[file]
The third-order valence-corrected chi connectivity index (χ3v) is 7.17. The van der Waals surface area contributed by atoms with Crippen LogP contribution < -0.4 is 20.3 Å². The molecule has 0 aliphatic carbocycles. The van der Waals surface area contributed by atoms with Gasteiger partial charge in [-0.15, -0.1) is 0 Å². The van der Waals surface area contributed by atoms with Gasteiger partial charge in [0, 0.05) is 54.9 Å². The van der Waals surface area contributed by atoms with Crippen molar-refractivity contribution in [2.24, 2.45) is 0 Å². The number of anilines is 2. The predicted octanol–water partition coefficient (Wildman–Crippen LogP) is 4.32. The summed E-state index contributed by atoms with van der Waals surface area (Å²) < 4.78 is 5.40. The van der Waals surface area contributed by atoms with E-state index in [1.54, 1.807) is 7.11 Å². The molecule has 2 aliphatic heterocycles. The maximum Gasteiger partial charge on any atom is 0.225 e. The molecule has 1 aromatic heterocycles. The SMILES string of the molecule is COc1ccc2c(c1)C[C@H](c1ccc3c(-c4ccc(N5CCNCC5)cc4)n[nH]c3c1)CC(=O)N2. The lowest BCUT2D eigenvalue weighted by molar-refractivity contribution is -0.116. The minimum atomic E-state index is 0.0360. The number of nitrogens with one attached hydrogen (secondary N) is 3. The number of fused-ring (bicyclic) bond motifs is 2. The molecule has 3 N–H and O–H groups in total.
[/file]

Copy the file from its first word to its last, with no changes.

The third-order valence-corrected chi connectivity index (χ3v) is 7.17. The van der Waals surface area contributed by atoms with Crippen LogP contribution < -0.4 is 20.3 Å². The molecule has 0 aliphatic carbocycles. The van der Waals surface area contributed by atoms with Gasteiger partial charge in [-0.15, -0.1) is 0 Å². The van der Waals surface area contributed by atoms with Gasteiger partial charge in [0, 0.05) is 54.9 Å². The van der Waals surface area contributed by atoms with Crippen molar-refractivity contribution in [2.24, 2.45) is 0 Å². The number of anilines is 2. The predicted octanol–water partition coefficient (Wildman–Crippen LogP) is 4.32. The summed E-state index contributed by atoms with van der Waals surface area (Å²) < 4.78 is 5.40. The van der Waals surface area contributed by atoms with E-state index in [1.54, 1.807) is 7.11 Å². The molecule has 2 aliphatic heterocycles. The maximum Gasteiger partial charge on any atom is 0.225 e. The molecule has 1 aromatic heterocycles. The SMILES string of the molecule is COc1ccc2c(c1)C[C@H](c1ccc3c(-c4ccc(N5CCNCC5)cc4)n[nH]c3c1)CC(=O)N2. The lowest BCUT2D eigenvalue weighted by molar-refractivity contribution is -0.116. The minimum atomic E-state index is 0.0360. The number of nitrogens with one attached hydrogen (secondary N) is 3. The number of fused-ring (bicyclic) bond motifs is 2. The molecule has 3 N–H and O–H groups in total.